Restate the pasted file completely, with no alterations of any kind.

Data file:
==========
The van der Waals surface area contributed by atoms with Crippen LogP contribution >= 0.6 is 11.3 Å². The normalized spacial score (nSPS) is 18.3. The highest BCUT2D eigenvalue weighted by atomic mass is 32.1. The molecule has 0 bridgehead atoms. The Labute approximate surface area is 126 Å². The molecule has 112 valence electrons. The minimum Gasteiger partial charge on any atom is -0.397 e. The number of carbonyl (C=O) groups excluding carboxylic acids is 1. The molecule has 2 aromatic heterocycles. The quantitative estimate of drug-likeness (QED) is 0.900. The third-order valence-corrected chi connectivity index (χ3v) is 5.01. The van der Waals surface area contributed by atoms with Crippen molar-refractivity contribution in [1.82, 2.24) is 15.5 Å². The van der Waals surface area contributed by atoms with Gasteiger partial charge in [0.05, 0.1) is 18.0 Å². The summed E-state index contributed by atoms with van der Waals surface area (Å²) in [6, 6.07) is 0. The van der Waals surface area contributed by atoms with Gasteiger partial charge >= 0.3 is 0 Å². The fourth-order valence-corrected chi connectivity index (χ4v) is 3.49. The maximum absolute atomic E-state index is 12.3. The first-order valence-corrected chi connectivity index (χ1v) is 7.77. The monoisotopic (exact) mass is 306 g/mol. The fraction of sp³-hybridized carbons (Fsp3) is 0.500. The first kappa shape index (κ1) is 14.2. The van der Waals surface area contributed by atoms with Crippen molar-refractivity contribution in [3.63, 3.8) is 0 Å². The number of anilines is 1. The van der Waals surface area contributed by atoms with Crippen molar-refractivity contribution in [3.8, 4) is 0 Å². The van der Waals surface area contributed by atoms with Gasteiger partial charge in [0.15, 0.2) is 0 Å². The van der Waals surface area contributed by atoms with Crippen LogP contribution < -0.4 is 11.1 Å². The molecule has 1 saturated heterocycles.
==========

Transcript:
The van der Waals surface area contributed by atoms with Crippen LogP contribution >= 0.6 is 11.3 Å². The normalized spacial score (nSPS) is 18.3. The highest BCUT2D eigenvalue weighted by atomic mass is 32.1. The molecule has 0 bridgehead atoms. The Labute approximate surface area is 126 Å². The molecule has 112 valence electrons. The minimum Gasteiger partial charge on any atom is -0.397 e. The number of carbonyl (C=O) groups excluding carboxylic acids is 1. The molecule has 2 aromatic heterocycles. The quantitative estimate of drug-likeness (QED) is 0.900. The third-order valence-corrected chi connectivity index (χ3v) is 5.01. The van der Waals surface area contributed by atoms with Crippen molar-refractivity contribution in [1.82, 2.24) is 15.5 Å². The van der Waals surface area contributed by atoms with Gasteiger partial charge in [0.05, 0.1) is 18.0 Å². The summed E-state index contributed by atoms with van der Waals surface area (Å²) in [6, 6.07) is 0. The van der Waals surface area contributed by atoms with Gasteiger partial charge >= 0.3 is 0 Å². The fourth-order valence-corrected chi connectivity index (χ4v) is 3.49. The maximum absolute atomic E-state index is 12.3. The first-order valence-corrected chi connectivity index (χ1v) is 7.77. The monoisotopic (exact) mass is 306 g/mol. The fraction of sp³-hybridized carbons (Fsp3) is 0.500. The first kappa shape index (κ1) is 14.2. The van der Waals surface area contributed by atoms with Crippen molar-refractivity contribution in [3.63, 3.8) is 0 Å². The number of anilines is 1. The van der Waals surface area contributed by atoms with Crippen molar-refractivity contribution in [3.8, 4) is 0 Å². The van der Waals surface area contributed by atoms with Gasteiger partial charge in [0.15, 0.2) is 0 Å². The van der Waals surface area contributed by atoms with Crippen LogP contribution < -0.4 is 11.1 Å². The molecule has 1 saturated heterocycles.